“Today, Florida Republicans have gone scorched earth with what is effectively an all-out abortion ban ― with threats to criminalize women and their doctors,” Senate Minority Leader Lauren Book (D) told HuffPost.

“Today, women who suffer miscarriages are sent home to get sicker and risk death before they can receive medical care,” she continued. “Today, child victims of incest are forced to flee the state as medical refugees to get care. And with this bill, it will only get worse. This is it. They have come.”

Book said Democrats will fight the legislation.

“And if it’s a war they want, it’s a war they will get. This issue bridges the partisan divide, and we will not go down as easily as they believe,” Book said. “On behalf of my daughter all women and girls in our state, that’s a promise.”

Florida Republican Gov. Ron DeSantis said he would sign a six-week abortion ban.
Florida Republican Gov. Ron DeSantis said he would sign a six-week abortion ban.
via Associated Press

With Florida’s Republican supermajority, it’s all but certain that the six-week abortion ban will pass through the legislature and become law. The success of this bill is also critical for DeSantis, who needs to pad his anti-choice record ahead of a potential 2024 presidential run.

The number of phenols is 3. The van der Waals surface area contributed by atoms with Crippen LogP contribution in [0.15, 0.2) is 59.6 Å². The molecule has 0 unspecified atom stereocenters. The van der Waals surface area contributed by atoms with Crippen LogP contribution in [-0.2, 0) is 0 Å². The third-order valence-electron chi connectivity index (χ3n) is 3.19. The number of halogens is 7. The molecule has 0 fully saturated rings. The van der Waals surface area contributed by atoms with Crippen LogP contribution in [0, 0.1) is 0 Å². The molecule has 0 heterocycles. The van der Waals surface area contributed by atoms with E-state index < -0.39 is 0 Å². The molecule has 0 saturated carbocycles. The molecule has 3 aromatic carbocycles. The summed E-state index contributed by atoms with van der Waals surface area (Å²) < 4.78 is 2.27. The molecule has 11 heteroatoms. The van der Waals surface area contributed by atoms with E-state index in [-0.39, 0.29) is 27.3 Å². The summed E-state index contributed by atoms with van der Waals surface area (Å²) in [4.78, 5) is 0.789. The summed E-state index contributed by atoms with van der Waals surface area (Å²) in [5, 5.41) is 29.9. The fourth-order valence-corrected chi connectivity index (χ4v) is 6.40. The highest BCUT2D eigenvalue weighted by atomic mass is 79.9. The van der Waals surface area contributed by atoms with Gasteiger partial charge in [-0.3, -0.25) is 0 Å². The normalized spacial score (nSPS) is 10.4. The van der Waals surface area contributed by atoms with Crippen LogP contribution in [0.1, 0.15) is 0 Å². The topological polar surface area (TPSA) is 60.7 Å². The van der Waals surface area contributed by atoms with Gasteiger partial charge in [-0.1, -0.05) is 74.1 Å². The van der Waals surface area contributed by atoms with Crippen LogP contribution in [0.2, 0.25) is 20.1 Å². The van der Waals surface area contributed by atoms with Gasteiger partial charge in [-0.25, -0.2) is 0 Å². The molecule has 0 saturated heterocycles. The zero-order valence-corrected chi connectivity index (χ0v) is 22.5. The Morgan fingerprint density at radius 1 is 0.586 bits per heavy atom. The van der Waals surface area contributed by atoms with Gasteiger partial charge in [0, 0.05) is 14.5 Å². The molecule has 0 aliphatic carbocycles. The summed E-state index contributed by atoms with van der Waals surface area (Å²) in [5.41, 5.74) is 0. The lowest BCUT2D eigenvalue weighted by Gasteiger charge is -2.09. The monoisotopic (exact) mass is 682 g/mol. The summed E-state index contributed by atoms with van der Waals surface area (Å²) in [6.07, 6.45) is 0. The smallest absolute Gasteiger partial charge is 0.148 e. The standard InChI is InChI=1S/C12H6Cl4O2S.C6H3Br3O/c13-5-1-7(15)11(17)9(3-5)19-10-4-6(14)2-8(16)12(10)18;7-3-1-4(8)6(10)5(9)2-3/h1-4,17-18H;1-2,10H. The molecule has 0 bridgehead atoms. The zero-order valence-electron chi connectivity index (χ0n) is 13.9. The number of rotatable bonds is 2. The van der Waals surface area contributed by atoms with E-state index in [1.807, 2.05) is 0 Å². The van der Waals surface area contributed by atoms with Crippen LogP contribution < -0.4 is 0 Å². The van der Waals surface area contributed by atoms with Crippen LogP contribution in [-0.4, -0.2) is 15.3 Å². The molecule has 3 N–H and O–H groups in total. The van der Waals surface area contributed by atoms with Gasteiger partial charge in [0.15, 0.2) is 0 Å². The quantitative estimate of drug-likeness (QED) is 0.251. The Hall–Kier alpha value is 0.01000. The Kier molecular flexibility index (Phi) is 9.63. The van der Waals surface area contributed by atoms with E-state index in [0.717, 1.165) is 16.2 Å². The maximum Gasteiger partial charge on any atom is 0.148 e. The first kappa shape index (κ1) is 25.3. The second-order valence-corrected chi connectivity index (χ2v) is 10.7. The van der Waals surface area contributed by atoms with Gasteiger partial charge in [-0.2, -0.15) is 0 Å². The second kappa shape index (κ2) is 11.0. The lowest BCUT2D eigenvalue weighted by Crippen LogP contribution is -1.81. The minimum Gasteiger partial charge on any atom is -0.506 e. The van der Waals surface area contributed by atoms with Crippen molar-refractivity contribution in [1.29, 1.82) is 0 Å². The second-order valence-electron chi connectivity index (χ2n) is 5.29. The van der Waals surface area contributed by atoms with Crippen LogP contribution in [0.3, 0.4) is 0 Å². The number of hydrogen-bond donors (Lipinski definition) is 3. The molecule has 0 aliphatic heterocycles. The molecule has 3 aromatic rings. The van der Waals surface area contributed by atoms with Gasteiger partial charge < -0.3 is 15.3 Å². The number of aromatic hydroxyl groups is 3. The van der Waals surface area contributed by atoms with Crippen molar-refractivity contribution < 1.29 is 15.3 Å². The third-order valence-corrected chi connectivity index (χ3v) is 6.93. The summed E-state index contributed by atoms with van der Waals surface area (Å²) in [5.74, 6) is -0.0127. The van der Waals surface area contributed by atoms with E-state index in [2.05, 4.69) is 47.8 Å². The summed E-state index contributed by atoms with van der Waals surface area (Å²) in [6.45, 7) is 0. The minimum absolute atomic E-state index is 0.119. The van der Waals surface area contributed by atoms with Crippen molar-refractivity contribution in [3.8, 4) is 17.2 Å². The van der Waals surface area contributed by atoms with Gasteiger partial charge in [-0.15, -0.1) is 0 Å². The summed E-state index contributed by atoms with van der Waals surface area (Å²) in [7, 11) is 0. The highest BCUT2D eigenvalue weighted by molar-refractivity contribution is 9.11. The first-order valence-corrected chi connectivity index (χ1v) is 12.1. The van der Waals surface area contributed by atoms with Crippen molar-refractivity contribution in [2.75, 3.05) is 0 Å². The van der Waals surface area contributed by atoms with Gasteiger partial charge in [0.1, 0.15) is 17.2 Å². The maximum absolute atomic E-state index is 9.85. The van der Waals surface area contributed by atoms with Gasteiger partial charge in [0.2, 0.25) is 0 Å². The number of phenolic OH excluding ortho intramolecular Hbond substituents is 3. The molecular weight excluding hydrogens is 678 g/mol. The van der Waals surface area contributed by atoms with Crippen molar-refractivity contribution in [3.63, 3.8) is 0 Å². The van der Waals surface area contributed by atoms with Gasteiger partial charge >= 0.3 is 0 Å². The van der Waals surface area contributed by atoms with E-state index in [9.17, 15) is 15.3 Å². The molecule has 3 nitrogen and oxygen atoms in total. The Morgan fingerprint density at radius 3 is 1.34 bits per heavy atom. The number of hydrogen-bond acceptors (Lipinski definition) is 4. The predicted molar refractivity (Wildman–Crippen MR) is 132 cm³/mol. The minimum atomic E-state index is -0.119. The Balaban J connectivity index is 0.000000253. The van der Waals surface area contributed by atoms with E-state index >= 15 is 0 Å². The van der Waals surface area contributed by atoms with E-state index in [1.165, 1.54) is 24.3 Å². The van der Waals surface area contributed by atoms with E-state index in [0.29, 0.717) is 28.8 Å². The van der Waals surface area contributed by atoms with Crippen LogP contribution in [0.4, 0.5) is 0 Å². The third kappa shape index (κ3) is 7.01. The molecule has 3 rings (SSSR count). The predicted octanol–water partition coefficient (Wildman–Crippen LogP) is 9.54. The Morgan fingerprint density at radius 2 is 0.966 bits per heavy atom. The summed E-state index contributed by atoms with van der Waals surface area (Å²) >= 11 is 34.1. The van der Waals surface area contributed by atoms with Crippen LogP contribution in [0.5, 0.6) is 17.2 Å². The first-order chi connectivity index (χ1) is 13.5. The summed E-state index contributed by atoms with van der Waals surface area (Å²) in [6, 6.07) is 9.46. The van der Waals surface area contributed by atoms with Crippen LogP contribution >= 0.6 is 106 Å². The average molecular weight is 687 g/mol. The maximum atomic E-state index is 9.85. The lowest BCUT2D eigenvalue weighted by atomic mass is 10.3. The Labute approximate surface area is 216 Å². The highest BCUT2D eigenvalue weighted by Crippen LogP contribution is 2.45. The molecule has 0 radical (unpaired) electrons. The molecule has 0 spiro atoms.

White House Press Secretary Karine Jean-Pierre criticized DeSantis and the extreme abortion ban legislation.

“Politicians like Governor DeSantis espouse ‘freedom for all,’ while directly attacking the freedom to make one’s own health care decisions,” she said. “This proposal is wrong and out of touch with the overwhelming majority of Americans, including Floridians, who support a woman’s right to choose,” she said.

Democrats and pro-choice leaders have been bracing for Republicans to introduce more extreme abortion restrictions in the Sunshine State for months. Given that the Supreme Court repealed federal abortion protections last year, many knew that Republicans would try to further restrict abortion further; they just didn’t know how far anti-choice lawmakers would go.

Passidomo mentioned in November the possibility of a 12-week ban with exceptions for rape and incest survivors. And in December, DeSantis hinted at support for a six-week abortion ban, but his comments were vague at best.

Abortion opponents initially saw Florida’s current 15-week abortion ban, which is being challenged in court, as a big accomplishment. But since Roe v. Wade fell last summer and over a dozen states have near-total abortion bans on the books, the 15-week ban is simply a reminder to DeSantis’ base that the governor has not gone far enough.

DeSantis will likely face a crowded far-right Republican primary pool in 2024, which will include former President Donald Trump — and he’ll need a more extreme ban on his track record to even compete.

State Rep. Anna Eskamani (D) told HuffPost in December that a 2024 ballot initiative codifying abortion rights in Florida is “definitely something that is being actively explored.” However, Eskamani, who worked at Planned Parenthood for six years before joining the Florida House, said it would extremely difficult to reach the 60% threshold required to approve such a measure.